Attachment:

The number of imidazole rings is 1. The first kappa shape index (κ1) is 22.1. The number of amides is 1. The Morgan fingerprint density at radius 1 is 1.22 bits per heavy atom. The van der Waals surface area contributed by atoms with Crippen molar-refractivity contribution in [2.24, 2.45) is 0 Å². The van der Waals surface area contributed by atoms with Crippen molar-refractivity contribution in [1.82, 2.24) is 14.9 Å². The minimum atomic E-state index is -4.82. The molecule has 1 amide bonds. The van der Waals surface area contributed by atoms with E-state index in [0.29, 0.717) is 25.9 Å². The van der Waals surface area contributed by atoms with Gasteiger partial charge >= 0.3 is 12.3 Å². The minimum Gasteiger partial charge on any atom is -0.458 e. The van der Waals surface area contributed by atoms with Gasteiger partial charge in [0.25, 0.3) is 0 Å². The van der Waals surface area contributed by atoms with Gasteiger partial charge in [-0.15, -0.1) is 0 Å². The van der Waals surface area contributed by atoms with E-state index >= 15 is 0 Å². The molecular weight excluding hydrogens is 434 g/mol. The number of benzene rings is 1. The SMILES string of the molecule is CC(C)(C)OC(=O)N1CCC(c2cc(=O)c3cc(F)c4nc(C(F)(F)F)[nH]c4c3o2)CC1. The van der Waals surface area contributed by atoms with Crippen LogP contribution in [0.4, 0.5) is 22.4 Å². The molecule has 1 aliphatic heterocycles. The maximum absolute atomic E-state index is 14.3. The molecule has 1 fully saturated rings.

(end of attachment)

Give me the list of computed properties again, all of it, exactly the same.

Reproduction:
The number of imidazole rings is 1. The first kappa shape index (κ1) is 22.1. The number of amides is 1. The Morgan fingerprint density at radius 1 is 1.22 bits per heavy atom. The van der Waals surface area contributed by atoms with Crippen molar-refractivity contribution in [2.24, 2.45) is 0 Å². The van der Waals surface area contributed by atoms with Crippen molar-refractivity contribution in [1.82, 2.24) is 14.9 Å². The minimum atomic E-state index is -4.82. The molecule has 1 amide bonds. The van der Waals surface area contributed by atoms with E-state index in [0.29, 0.717) is 25.9 Å². The van der Waals surface area contributed by atoms with Gasteiger partial charge >= 0.3 is 12.3 Å². The minimum Gasteiger partial charge on any atom is -0.458 e. The van der Waals surface area contributed by atoms with Gasteiger partial charge in [0.25, 0.3) is 0 Å². The van der Waals surface area contributed by atoms with Gasteiger partial charge in [-0.15, -0.1) is 0 Å². The van der Waals surface area contributed by atoms with E-state index >= 15 is 0 Å². The molecular weight excluding hydrogens is 434 g/mol. The number of benzene rings is 1. The SMILES string of the molecule is CC(C)(C)OC(=O)N1CCC(c2cc(=O)c3cc(F)c4nc(C(F)(F)F)[nH]c4c3o2)CC1. The van der Waals surface area contributed by atoms with Crippen LogP contribution in [0.4, 0.5) is 22.4 Å². The molecule has 1 aliphatic heterocycles. The maximum absolute atomic E-state index is 14.3. The molecule has 1 fully saturated rings.